You wouldn’t know it from the heat waves that keep washing through Racine County, but winter is coming. The proof is in the street lights shining at 5 a.m. now when it was the sun that greeted early-risers just a couple of weeks ago, and our homeless neighbors still need an emergency overnight shelter where they can seek refuge from the Wisconsin cold.
We were happily surprised when Segue Racine announced in April that a generous couple -Terry and Gloria Pogofsky of Glenview, IL – donated a former tavern on Martin Luther King, Jr. Drive to serve as a long-term emergency overnight shelter across the street from Julian Thomas Elementary School.
Finally! A long-term solution to help those who are perhaps not capable of helping themselves and thus not ready for HALO and their rehoming, employment and counseling programs. And it should be noted, emphatically, that registered sex offenders would not be allowed.
Leaders of Segue Racine knew it would take work with a veritable army of volunteers and a boatload of donated dollars to get the building ready to accept guests as early as this fall, and they were prepared for some push-back from the community. But, the level of negativity expressed during meetings last month surpassed “push-back” and ran full-on into Not in My Backyard, including from leaders in the community who have remained largely silent and absent from any discussions up until now.
3rd District Alderman Mike Shields during a community meeting last month said he was “concerned.” Pastor Melvin Hargrove drew a line in the sand when he said he wouldn’t tolerate a homeless shelter across from a school.
Wow. Did we miss the big joint announcement from Shields and Hargrove saying they have a building to donate, volunteers to get it ready, money to pay potential staff, etc.? Or … was there another local group with a space where homeless men and women – perhaps even some families – could find shelter?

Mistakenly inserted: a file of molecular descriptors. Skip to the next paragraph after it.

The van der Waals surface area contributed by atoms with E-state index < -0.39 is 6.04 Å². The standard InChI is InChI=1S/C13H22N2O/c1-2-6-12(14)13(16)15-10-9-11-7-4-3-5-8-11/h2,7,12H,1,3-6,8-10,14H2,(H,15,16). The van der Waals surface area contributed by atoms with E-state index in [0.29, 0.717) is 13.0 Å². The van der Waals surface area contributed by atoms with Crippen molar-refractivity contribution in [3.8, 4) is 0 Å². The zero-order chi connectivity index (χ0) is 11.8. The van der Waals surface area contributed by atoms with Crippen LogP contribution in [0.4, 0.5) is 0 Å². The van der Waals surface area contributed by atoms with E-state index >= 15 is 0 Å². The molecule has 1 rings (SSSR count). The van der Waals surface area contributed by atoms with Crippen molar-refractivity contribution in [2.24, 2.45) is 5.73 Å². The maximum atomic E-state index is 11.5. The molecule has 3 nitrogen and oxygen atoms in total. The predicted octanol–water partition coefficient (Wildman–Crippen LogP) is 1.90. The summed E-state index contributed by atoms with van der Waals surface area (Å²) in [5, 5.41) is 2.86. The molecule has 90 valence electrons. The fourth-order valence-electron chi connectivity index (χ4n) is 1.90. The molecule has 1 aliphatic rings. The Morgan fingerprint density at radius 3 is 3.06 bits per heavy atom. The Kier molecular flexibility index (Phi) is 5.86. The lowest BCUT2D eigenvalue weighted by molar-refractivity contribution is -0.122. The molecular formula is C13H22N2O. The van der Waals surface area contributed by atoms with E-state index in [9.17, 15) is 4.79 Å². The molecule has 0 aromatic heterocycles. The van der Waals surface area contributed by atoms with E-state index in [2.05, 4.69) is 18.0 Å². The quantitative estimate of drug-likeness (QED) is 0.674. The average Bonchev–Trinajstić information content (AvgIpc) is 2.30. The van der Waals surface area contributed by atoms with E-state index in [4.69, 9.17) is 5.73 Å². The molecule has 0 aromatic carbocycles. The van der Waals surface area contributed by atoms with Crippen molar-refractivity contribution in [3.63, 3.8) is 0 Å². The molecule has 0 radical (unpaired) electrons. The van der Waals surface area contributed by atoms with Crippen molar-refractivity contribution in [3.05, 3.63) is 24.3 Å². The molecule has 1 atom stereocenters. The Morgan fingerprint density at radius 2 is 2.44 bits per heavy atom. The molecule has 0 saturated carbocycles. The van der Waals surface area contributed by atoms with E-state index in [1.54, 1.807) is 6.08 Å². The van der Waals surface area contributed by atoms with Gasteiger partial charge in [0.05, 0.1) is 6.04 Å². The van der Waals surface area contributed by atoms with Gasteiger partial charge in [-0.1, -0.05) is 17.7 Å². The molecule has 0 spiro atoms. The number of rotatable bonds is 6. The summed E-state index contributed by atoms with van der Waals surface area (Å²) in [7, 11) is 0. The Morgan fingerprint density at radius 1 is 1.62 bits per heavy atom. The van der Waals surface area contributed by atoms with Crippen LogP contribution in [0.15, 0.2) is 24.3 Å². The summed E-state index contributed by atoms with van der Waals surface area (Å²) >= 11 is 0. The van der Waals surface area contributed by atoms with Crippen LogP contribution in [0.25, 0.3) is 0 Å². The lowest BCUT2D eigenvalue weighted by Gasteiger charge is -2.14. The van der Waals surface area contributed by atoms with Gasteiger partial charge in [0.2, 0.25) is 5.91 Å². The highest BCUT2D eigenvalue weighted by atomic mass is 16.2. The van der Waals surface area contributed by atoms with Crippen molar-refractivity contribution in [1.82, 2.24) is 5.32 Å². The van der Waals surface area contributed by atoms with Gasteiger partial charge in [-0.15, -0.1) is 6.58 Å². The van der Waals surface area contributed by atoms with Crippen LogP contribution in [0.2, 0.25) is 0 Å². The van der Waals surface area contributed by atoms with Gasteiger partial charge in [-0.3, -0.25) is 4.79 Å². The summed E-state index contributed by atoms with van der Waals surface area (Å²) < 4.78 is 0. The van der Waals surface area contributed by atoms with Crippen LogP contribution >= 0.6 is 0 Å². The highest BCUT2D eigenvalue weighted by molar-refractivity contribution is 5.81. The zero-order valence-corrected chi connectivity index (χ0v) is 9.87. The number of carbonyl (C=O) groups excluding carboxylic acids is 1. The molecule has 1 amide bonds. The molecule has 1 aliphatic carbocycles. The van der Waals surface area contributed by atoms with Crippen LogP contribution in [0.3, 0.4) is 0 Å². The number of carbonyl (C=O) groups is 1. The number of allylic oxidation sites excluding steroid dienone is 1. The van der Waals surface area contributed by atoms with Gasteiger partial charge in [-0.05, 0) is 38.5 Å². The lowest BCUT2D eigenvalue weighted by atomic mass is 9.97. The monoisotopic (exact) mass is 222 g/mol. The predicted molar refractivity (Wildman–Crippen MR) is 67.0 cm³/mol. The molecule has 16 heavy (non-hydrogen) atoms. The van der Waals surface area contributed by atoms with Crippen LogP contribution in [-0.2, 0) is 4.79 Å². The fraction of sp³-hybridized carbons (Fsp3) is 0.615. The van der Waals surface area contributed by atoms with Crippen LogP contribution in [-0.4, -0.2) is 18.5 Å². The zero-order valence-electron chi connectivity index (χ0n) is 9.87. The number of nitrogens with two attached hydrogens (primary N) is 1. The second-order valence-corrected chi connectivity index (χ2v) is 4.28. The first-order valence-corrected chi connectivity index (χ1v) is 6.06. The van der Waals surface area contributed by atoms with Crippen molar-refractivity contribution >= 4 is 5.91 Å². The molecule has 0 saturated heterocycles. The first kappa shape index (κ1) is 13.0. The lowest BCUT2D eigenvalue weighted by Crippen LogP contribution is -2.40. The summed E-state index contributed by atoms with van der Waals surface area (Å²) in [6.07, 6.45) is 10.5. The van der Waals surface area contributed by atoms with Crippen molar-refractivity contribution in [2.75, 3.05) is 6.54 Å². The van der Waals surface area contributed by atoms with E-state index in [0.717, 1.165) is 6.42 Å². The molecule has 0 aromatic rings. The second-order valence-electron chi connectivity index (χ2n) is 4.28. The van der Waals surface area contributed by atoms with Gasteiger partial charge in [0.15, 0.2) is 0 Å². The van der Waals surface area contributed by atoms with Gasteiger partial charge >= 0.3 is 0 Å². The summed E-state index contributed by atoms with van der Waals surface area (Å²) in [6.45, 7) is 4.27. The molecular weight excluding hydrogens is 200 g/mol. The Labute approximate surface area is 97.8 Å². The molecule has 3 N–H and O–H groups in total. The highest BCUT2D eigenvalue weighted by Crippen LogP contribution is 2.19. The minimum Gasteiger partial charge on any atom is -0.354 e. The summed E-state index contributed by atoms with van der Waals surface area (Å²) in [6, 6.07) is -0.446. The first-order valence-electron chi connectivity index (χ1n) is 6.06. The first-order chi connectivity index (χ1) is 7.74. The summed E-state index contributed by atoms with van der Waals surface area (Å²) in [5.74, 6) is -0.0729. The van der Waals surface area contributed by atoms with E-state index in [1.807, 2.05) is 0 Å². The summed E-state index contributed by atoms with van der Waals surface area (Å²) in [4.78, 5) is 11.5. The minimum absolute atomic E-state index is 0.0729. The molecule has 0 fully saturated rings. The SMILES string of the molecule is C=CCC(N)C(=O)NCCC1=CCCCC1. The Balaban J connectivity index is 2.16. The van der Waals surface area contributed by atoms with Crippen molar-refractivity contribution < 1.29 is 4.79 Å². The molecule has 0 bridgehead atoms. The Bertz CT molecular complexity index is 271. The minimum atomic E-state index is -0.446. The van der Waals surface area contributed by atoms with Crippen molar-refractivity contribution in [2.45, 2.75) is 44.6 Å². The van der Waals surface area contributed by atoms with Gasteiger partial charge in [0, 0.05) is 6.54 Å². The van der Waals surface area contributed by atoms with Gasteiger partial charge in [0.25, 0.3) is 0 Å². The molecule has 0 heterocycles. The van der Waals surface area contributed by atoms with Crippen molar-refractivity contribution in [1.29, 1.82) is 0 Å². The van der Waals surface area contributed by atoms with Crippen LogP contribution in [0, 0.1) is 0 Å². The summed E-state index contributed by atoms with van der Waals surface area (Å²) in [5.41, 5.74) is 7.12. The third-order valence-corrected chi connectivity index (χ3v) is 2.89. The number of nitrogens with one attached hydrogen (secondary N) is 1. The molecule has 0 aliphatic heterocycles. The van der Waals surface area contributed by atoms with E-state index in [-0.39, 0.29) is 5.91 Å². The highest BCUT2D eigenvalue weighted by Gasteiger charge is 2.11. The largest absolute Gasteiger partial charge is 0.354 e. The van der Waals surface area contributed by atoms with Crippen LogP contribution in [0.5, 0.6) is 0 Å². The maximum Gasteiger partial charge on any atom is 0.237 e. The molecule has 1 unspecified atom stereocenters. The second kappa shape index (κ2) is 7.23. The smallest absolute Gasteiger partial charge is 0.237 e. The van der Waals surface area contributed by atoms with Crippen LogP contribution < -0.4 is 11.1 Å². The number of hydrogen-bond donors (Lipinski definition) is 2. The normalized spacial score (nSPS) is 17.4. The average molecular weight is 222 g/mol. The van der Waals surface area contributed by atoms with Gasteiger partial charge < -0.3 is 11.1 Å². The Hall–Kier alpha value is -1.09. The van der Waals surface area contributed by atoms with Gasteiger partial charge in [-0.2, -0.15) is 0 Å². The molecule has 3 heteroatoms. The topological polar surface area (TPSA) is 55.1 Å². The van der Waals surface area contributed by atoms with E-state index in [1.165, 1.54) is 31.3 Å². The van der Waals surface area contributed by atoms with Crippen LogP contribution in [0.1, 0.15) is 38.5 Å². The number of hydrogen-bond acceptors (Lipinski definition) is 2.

The answer to both questions is no … Neither Shields nor Hargrove nor anyone else has stepped forward to actively take up where the Hospitality Center left off when Rev. Kevin Stewart and his stalwart group of volunteers just got too burned out in a space that was never meant to be an overnight shelter.
The REST program, which was a traveling homeless shelter of sorts at area churches before the creation of HALO, could be revived, County Executive Jonathan Delagrave suggested, if five to seven congregations agree to open their doors.
And that sounds like a fine solution except where are those churches located? Transportation is often an issue for homeless individuals so getting folks to the shelters could prove problematic depending on where the congregations are located.
The plan to turn an old tavern into an emergency overnight shelter is not only valid, it’s the only one with any real legs because the building is available now, and for those folks voicing “concerns,” we’d like to know where you’ve been for the last few years.
Where were you when Stewart and other HC supporters were begging for community leaders to answer the call to help?
You’ve been silent and disengaged, perhaps hoping someone else – anyone else – would step up and solve the problem so you could say with confidence that the greater-Racine area is a community that cares without actually having to do any work. Here’s the hard truth: the perfect location doesn’t exist, but good enough certainly does; especially one that is not only donated but has a tax lien Segue Racine said they would pay.
Paid property taxes and homeless neighbors sheltered from potentially life threatening cold sounds like a win-win to us.